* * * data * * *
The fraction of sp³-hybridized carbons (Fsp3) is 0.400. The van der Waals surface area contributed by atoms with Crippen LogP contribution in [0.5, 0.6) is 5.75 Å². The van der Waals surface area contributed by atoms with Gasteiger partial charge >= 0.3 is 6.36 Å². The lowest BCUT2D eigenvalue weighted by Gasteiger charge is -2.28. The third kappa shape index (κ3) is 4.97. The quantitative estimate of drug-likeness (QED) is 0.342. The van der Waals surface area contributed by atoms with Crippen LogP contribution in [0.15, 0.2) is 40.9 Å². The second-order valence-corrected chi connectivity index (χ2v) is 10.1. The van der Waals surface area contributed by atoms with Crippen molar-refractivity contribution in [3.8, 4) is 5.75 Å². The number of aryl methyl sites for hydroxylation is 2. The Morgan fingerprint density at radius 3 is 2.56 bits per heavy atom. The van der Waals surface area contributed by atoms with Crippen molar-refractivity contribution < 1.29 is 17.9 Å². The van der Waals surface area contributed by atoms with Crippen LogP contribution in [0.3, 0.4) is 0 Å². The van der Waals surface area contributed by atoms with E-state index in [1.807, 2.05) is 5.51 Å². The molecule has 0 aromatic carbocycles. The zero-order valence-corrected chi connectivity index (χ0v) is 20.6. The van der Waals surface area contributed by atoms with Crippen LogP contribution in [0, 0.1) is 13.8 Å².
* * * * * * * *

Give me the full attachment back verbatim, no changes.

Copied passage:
The fraction of sp³-hybridized carbons (Fsp3) is 0.400. The van der Waals surface area contributed by atoms with Crippen LogP contribution in [0.5, 0.6) is 5.75 Å². The van der Waals surface area contributed by atoms with Gasteiger partial charge >= 0.3 is 6.36 Å². The lowest BCUT2D eigenvalue weighted by Gasteiger charge is -2.28. The third kappa shape index (κ3) is 4.97. The quantitative estimate of drug-likeness (QED) is 0.342. The van der Waals surface area contributed by atoms with Crippen LogP contribution in [0.15, 0.2) is 40.9 Å². The second-order valence-corrected chi connectivity index (χ2v) is 10.1. The van der Waals surface area contributed by atoms with Crippen molar-refractivity contribution in [3.8, 4) is 5.75 Å². The number of aryl methyl sites for hydroxylation is 2. The Morgan fingerprint density at radius 3 is 2.56 bits per heavy atom. The van der Waals surface area contributed by atoms with Crippen molar-refractivity contribution < 1.29 is 17.9 Å². The van der Waals surface area contributed by atoms with Crippen LogP contribution in [0.3, 0.4) is 0 Å². The van der Waals surface area contributed by atoms with E-state index in [1.807, 2.05) is 5.51 Å². The molecule has 0 aromatic carbocycles. The zero-order valence-corrected chi connectivity index (χ0v) is 20.6. The van der Waals surface area contributed by atoms with Crippen LogP contribution in [0, 0.1) is 13.8 Å².